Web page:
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Canine distemper case contained; vaccinations urged in county

The Greenville Animal Shelter is operating according to its normal schedule following concerns about a potential outbreak of the canine distemper virus at the facility.

Dr. Josh Gardner of Clay Hill Animal Clinic in Greenville said an animal had been diagnosed with distemper that had never actually been inside the city shelter.

“However, a number of animals from the same location had been taken into the shelter and they had been exposed to this sick animal. And it doesn’t take much exposure at all for the virus to spread,” said Gardner.

With even just the slight possibility of a highly contagious canine virus that is both incurable and often fatal sweeping through the shelter, you don’t want to take any chances, he said.

“They quarantined the animals, not taking in or adopting out animals,” Gardner said.

“They used the cat room as an isolation ward, as there was not any danger to the cats of protracting this virus. All the animals were vaccinated and everyone was watched, the puppies especially, because they are always more susceptible to these illnesses. We’ve done all that we could do.”

Gardner said the odds of any animal now in the shelter contracting the virus was very, very low-less than 1 percent.

While canine distemper, once the leading cause of death in unvaccinated puppies, is relatively rare these days due to wide-spread vaccination, Gardner wants to remind pet owners it is still a highly contagious and serious viral disease. Vaccinations are the only sure way to prevent it spreading to dogs.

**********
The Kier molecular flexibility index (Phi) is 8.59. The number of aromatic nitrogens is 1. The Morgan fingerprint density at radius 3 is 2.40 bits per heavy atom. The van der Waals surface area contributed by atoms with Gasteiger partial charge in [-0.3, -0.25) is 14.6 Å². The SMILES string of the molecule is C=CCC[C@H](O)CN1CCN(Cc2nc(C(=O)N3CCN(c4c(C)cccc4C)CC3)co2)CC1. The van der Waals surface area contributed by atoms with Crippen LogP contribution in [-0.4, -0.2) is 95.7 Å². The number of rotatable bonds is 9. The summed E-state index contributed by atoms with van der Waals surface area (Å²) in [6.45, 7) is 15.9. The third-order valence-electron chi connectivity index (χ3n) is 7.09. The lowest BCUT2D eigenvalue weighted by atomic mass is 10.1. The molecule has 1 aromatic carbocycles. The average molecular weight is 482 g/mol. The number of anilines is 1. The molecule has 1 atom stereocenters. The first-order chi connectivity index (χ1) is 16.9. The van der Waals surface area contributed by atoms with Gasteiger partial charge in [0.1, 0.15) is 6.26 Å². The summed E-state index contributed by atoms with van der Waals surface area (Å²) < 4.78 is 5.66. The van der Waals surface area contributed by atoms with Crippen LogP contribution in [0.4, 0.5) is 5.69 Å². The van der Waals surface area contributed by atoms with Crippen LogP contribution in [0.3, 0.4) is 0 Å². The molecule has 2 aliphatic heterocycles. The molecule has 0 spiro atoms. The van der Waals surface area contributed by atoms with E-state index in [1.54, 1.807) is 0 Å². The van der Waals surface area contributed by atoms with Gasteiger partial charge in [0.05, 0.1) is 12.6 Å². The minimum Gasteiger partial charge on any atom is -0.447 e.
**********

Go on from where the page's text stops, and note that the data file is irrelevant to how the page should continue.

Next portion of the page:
“This is actually the first case I’ve seen of it. I haven’t been a veterinarian long, but I’ve worked with animals on a regular basis for 15 years, and you don’t see it a lot. And you certainly don’t want to see it in your pets,” Gardner said.

Early symptoms of canine distemper include fever of 103 to 106 degrees, which usually peaks three to six days after infection; eye and nose discharge; depression and loss of appetite. Many dogs also experience gastrointestinal and respiratory symptoms, including diarrhea, pneumonia and vomiting. Death often comes after the virus attacks the central nervous system.

Diagnosis can be difficult and is based on the dog’s vaccination history, clinical symptoms and laboratory tests. With no known cure, treatment for affected dogs is supportive, including antibiotics, antidiarrheals, anticonvulsants, and maintaining a clean, warm, draft-free environment for the animals.

An ounce of prevention is definitely worth a pound of cure when it comes to the virus, Gardner said.

“Vaccination works well even with animals who have already been exposed, if it’s given within four days of exposure. And most of your parvo vaccines today have a distemper vaccination included. If you care about your animals, please, get them vaccinated. You virtually eliminate the risks of them contracting illnesses like this.”